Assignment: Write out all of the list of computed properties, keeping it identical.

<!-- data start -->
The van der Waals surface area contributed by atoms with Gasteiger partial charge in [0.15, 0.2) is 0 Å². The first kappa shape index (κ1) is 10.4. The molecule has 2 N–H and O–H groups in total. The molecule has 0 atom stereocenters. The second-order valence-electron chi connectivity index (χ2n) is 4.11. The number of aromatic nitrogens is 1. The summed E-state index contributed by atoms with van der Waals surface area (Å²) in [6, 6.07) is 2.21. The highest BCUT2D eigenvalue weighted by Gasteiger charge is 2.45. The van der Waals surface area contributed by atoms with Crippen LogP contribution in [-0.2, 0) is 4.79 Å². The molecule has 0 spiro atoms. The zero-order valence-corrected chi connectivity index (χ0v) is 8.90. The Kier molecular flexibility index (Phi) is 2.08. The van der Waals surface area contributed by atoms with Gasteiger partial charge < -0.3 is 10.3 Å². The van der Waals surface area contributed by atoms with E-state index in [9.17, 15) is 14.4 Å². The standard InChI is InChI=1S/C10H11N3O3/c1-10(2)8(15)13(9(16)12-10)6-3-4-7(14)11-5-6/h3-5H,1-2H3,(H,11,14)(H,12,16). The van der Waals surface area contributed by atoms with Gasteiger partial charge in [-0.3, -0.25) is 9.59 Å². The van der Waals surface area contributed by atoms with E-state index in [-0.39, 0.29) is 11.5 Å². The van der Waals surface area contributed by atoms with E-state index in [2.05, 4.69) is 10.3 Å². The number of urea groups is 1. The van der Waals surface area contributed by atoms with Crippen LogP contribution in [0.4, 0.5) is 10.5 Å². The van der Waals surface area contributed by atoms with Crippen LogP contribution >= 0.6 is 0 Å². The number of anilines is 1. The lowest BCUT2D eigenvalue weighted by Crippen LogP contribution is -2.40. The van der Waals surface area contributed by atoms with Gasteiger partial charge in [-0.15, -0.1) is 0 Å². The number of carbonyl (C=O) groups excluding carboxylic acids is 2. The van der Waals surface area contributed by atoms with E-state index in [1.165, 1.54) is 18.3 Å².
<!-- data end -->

The van der Waals surface area contributed by atoms with Gasteiger partial charge in [0.15, 0.2) is 0 Å². The first kappa shape index (κ1) is 10.4. The molecule has 2 N–H and O–H groups in total. The molecule has 0 atom stereocenters. The second-order valence-electron chi connectivity index (χ2n) is 4.11. The number of aromatic nitrogens is 1. The summed E-state index contributed by atoms with van der Waals surface area (Å²) in [6, 6.07) is 2.21. The highest BCUT2D eigenvalue weighted by Gasteiger charge is 2.45. The van der Waals surface area contributed by atoms with Crippen LogP contribution in [-0.2, 0) is 4.79 Å². The molecule has 0 spiro atoms. The zero-order valence-corrected chi connectivity index (χ0v) is 8.90. The Kier molecular flexibility index (Phi) is 2.08. The van der Waals surface area contributed by atoms with Gasteiger partial charge < -0.3 is 10.3 Å². The van der Waals surface area contributed by atoms with E-state index in [9.17, 15) is 14.4 Å². The standard InChI is InChI=1S/C10H11N3O3/c1-10(2)8(15)13(9(16)12-10)6-3-4-7(14)11-5-6/h3-5H,1-2H3,(H,11,14)(H,12,16). The van der Waals surface area contributed by atoms with Gasteiger partial charge in [-0.3, -0.25) is 9.59 Å². The van der Waals surface area contributed by atoms with E-state index in [-0.39, 0.29) is 11.5 Å². The van der Waals surface area contributed by atoms with E-state index in [2.05, 4.69) is 10.3 Å². The number of urea groups is 1. The van der Waals surface area contributed by atoms with Crippen LogP contribution in [0.4, 0.5) is 10.5 Å². The van der Waals surface area contributed by atoms with Crippen LogP contribution >= 0.6 is 0 Å². The number of anilines is 1. The lowest BCUT2D eigenvalue weighted by Crippen LogP contribution is -2.40. The van der Waals surface area contributed by atoms with Gasteiger partial charge in [-0.15, -0.1) is 0 Å². The number of carbonyl (C=O) groups excluding carboxylic acids is 2. The van der Waals surface area contributed by atoms with E-state index in [1.165, 1.54) is 18.3 Å².